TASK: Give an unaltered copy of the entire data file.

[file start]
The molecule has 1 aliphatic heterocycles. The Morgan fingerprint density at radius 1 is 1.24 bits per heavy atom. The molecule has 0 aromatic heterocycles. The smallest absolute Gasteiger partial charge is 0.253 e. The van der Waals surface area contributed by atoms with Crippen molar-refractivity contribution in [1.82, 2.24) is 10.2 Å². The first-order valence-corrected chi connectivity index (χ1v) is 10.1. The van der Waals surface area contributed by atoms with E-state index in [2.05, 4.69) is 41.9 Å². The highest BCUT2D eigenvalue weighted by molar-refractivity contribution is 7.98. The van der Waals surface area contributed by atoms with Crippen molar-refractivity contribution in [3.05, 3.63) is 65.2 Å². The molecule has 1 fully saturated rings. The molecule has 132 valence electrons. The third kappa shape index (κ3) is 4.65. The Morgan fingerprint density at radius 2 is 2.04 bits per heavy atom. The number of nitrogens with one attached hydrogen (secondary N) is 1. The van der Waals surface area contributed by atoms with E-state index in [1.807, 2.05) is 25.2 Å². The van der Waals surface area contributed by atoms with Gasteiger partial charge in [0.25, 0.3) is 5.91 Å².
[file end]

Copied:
The molecule has 1 aliphatic heterocycles. The Morgan fingerprint density at radius 1 is 1.24 bits per heavy atom. The molecule has 0 aromatic heterocycles. The smallest absolute Gasteiger partial charge is 0.253 e. The van der Waals surface area contributed by atoms with Crippen molar-refractivity contribution in [1.82, 2.24) is 10.2 Å². The first-order valence-corrected chi connectivity index (χ1v) is 10.1. The van der Waals surface area contributed by atoms with E-state index in [2.05, 4.69) is 41.9 Å². The highest BCUT2D eigenvalue weighted by molar-refractivity contribution is 7.98. The van der Waals surface area contributed by atoms with Crippen molar-refractivity contribution in [3.05, 3.63) is 65.2 Å². The molecule has 1 fully saturated rings. The molecule has 132 valence electrons. The third kappa shape index (κ3) is 4.65. The Morgan fingerprint density at radius 2 is 2.04 bits per heavy atom. The number of nitrogens with one attached hydrogen (secondary N) is 1. The van der Waals surface area contributed by atoms with E-state index in [1.807, 2.05) is 25.2 Å². The van der Waals surface area contributed by atoms with Gasteiger partial charge in [0.25, 0.3) is 5.91 Å².